Celebrated South African author André P Brink died at the age of 79, on his way back from Europe after receiving an honorary degree in Belgium. The novelist suffered a stroke last year and was confined to a wheelchair. Brink was born on 29 May 1935, in Vrede, a small town in the Free State. He was a literature professor at the University of Cape Town at the time of his death.
Brink wrote in both English and Afrikaans, and was a key figure in the Afrikaans literary movement Die Sestigers in the 1960s – along with Ingrid Jonker and Breyten Breytenbach. The movement sought to use Afrikaans as a language to speak against the apartheid government.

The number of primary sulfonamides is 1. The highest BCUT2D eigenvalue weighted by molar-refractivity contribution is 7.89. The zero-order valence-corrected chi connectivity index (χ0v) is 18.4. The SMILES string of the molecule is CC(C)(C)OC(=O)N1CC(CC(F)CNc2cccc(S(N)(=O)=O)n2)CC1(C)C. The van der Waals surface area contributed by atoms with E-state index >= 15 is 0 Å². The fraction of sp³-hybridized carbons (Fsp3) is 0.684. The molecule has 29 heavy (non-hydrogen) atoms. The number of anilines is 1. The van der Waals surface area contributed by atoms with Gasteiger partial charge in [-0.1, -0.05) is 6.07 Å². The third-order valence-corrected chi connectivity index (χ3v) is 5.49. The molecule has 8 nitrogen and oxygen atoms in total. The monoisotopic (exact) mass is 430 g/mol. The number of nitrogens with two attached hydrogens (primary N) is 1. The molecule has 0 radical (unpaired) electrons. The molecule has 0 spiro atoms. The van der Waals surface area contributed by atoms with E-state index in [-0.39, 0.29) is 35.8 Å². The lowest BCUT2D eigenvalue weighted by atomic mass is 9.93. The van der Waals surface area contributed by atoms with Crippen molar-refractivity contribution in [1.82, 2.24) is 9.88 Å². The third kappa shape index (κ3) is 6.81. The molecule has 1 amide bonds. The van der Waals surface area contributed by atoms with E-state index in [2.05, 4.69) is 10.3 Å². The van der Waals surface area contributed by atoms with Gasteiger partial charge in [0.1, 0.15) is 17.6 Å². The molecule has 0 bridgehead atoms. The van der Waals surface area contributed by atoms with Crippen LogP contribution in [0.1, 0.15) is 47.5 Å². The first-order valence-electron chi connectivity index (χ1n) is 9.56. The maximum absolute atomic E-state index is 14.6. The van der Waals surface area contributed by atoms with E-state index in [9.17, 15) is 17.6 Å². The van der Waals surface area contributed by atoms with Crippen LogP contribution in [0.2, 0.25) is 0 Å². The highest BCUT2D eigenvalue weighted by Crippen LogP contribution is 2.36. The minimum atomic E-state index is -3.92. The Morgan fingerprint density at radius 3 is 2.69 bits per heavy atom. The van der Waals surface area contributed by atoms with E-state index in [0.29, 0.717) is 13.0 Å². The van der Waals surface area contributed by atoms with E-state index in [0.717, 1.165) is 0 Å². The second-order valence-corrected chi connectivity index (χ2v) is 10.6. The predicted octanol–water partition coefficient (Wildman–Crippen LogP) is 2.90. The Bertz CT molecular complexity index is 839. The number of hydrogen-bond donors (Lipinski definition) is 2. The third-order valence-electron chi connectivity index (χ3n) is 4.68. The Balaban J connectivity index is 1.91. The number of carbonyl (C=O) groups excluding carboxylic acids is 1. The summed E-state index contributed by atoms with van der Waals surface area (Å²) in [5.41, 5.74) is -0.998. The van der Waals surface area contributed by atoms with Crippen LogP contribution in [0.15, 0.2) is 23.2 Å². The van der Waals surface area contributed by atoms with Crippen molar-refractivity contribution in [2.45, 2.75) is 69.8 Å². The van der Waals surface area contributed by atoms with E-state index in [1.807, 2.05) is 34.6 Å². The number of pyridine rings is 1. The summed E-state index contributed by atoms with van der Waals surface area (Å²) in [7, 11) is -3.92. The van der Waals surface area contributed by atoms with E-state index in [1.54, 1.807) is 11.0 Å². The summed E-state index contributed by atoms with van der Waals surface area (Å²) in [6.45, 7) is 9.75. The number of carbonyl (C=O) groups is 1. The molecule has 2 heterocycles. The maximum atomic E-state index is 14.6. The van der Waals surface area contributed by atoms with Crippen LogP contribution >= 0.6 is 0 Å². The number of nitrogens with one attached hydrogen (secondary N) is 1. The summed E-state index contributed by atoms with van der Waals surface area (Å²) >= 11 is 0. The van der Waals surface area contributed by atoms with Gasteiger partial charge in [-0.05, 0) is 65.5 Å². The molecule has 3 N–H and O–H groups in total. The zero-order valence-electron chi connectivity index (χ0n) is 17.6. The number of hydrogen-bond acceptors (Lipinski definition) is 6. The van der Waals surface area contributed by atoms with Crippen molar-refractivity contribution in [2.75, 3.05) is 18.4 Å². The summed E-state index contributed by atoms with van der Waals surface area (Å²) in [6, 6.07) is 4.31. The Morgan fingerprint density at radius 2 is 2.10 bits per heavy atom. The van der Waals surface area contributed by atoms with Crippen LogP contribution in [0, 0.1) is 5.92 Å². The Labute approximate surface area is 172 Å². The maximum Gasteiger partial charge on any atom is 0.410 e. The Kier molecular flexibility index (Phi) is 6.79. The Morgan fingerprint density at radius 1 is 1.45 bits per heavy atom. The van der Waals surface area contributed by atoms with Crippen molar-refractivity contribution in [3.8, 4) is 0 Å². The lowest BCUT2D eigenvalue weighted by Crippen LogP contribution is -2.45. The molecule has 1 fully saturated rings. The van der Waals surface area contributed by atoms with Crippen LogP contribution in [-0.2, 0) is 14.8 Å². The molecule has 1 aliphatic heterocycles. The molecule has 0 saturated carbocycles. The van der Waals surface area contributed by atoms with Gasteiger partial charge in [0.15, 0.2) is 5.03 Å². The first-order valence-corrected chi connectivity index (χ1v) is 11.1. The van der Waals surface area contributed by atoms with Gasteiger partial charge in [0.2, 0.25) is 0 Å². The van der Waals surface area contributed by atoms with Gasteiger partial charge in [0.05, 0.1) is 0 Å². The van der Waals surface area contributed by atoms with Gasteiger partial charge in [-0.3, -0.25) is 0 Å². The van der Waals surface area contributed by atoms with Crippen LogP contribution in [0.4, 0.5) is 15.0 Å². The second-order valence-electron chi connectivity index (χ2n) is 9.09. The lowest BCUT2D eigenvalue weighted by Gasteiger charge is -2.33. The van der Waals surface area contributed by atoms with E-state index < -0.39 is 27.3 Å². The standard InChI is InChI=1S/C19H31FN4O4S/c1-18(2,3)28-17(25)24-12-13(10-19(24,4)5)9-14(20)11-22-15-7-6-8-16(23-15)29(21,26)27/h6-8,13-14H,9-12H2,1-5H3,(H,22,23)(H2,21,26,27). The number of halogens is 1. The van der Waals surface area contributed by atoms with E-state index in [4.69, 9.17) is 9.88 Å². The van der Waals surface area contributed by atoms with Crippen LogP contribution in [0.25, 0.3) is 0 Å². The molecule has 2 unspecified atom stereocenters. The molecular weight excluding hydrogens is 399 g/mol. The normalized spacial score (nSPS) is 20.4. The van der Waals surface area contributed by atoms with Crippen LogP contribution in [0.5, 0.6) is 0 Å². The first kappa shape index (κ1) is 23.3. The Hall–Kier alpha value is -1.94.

In 1973 his novel Kennis van die Aand, which he also translated to the English title Looking on Darkness, was banned by the apartheid government. His 1979 novel, A Dry White Season, was turned into a film in 1989 and starred actors such as Marlon Brando, Donald Sutherland, Zakes Mokae and Susan Sarandon. The novel, set in South Africa in 1976 and focused on the death in detention of a black activist, was also banned.